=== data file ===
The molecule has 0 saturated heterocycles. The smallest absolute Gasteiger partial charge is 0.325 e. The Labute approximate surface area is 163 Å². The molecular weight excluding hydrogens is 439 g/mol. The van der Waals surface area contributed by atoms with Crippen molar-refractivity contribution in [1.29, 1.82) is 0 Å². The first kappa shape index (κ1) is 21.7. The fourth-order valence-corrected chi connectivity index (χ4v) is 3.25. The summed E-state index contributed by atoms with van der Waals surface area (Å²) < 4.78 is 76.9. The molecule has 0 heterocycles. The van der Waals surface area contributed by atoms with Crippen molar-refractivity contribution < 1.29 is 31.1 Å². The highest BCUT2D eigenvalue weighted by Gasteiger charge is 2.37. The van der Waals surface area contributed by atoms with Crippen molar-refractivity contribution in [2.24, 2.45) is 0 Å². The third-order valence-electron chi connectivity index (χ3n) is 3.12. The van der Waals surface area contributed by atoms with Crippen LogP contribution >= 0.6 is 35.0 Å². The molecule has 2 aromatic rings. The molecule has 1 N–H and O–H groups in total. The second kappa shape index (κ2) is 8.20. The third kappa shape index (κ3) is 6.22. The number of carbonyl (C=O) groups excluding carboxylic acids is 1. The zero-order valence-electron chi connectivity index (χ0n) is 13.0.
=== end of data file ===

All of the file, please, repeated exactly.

The molecule has 0 saturated heterocycles. The smallest absolute Gasteiger partial charge is 0.325 e. The Labute approximate surface area is 163 Å². The molecular weight excluding hydrogens is 439 g/mol. The van der Waals surface area contributed by atoms with Crippen molar-refractivity contribution in [1.29, 1.82) is 0 Å². The first kappa shape index (κ1) is 21.7. The fourth-order valence-corrected chi connectivity index (χ4v) is 3.25. The summed E-state index contributed by atoms with van der Waals surface area (Å²) < 4.78 is 76.9. The molecule has 0 heterocycles. The van der Waals surface area contributed by atoms with Crippen molar-refractivity contribution < 1.29 is 31.1 Å². The highest BCUT2D eigenvalue weighted by Gasteiger charge is 2.37. The van der Waals surface area contributed by atoms with Crippen molar-refractivity contribution in [2.24, 2.45) is 0 Å². The third-order valence-electron chi connectivity index (χ3n) is 3.12. The van der Waals surface area contributed by atoms with Crippen LogP contribution >= 0.6 is 35.0 Å². The molecule has 2 aromatic rings. The molecule has 1 N–H and O–H groups in total. The second kappa shape index (κ2) is 8.20. The third kappa shape index (κ3) is 6.22. The number of carbonyl (C=O) groups excluding carboxylic acids is 1. The zero-order valence-electron chi connectivity index (χ0n) is 13.0.